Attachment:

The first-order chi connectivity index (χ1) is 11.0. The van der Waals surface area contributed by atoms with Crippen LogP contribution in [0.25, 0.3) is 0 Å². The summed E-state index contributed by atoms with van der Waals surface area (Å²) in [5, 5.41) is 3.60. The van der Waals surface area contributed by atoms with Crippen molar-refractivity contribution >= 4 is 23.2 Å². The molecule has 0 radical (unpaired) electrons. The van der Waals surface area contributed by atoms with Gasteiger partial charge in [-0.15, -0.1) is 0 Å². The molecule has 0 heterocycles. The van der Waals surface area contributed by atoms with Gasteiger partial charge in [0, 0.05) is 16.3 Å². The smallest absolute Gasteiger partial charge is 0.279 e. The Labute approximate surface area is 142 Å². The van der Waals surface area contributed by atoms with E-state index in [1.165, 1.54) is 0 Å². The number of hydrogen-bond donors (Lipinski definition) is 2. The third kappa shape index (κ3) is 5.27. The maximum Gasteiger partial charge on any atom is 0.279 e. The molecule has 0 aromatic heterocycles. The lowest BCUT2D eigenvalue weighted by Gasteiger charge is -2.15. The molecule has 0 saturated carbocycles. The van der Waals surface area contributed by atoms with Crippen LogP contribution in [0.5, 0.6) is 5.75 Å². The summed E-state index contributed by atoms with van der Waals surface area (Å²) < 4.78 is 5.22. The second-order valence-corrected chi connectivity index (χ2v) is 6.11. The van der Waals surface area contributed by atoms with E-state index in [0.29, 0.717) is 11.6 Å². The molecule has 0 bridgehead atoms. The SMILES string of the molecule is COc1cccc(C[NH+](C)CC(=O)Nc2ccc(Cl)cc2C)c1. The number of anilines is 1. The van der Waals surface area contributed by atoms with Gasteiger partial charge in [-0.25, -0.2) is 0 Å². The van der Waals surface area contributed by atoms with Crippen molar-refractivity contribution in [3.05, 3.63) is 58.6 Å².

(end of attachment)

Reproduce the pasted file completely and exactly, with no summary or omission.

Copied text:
The first-order chi connectivity index (χ1) is 11.0. The van der Waals surface area contributed by atoms with Crippen LogP contribution in [0.25, 0.3) is 0 Å². The summed E-state index contributed by atoms with van der Waals surface area (Å²) in [5, 5.41) is 3.60. The van der Waals surface area contributed by atoms with Crippen molar-refractivity contribution >= 4 is 23.2 Å². The molecule has 0 radical (unpaired) electrons. The van der Waals surface area contributed by atoms with Gasteiger partial charge in [-0.15, -0.1) is 0 Å². The molecule has 0 heterocycles. The van der Waals surface area contributed by atoms with Gasteiger partial charge in [0, 0.05) is 16.3 Å². The smallest absolute Gasteiger partial charge is 0.279 e. The Labute approximate surface area is 142 Å². The van der Waals surface area contributed by atoms with E-state index in [1.165, 1.54) is 0 Å². The number of hydrogen-bond donors (Lipinski definition) is 2. The third kappa shape index (κ3) is 5.27. The maximum Gasteiger partial charge on any atom is 0.279 e. The molecule has 0 aromatic heterocycles. The lowest BCUT2D eigenvalue weighted by Gasteiger charge is -2.15. The molecule has 0 saturated carbocycles. The van der Waals surface area contributed by atoms with Crippen LogP contribution in [0.5, 0.6) is 5.75 Å². The summed E-state index contributed by atoms with van der Waals surface area (Å²) < 4.78 is 5.22. The second-order valence-corrected chi connectivity index (χ2v) is 6.11. The van der Waals surface area contributed by atoms with E-state index in [0.29, 0.717) is 11.6 Å². The molecule has 0 bridgehead atoms. The SMILES string of the molecule is COc1cccc(C[NH+](C)CC(=O)Nc2ccc(Cl)cc2C)c1. The number of anilines is 1. The van der Waals surface area contributed by atoms with Gasteiger partial charge in [-0.25, -0.2) is 0 Å². The van der Waals surface area contributed by atoms with Crippen molar-refractivity contribution in [3.05, 3.63) is 58.6 Å².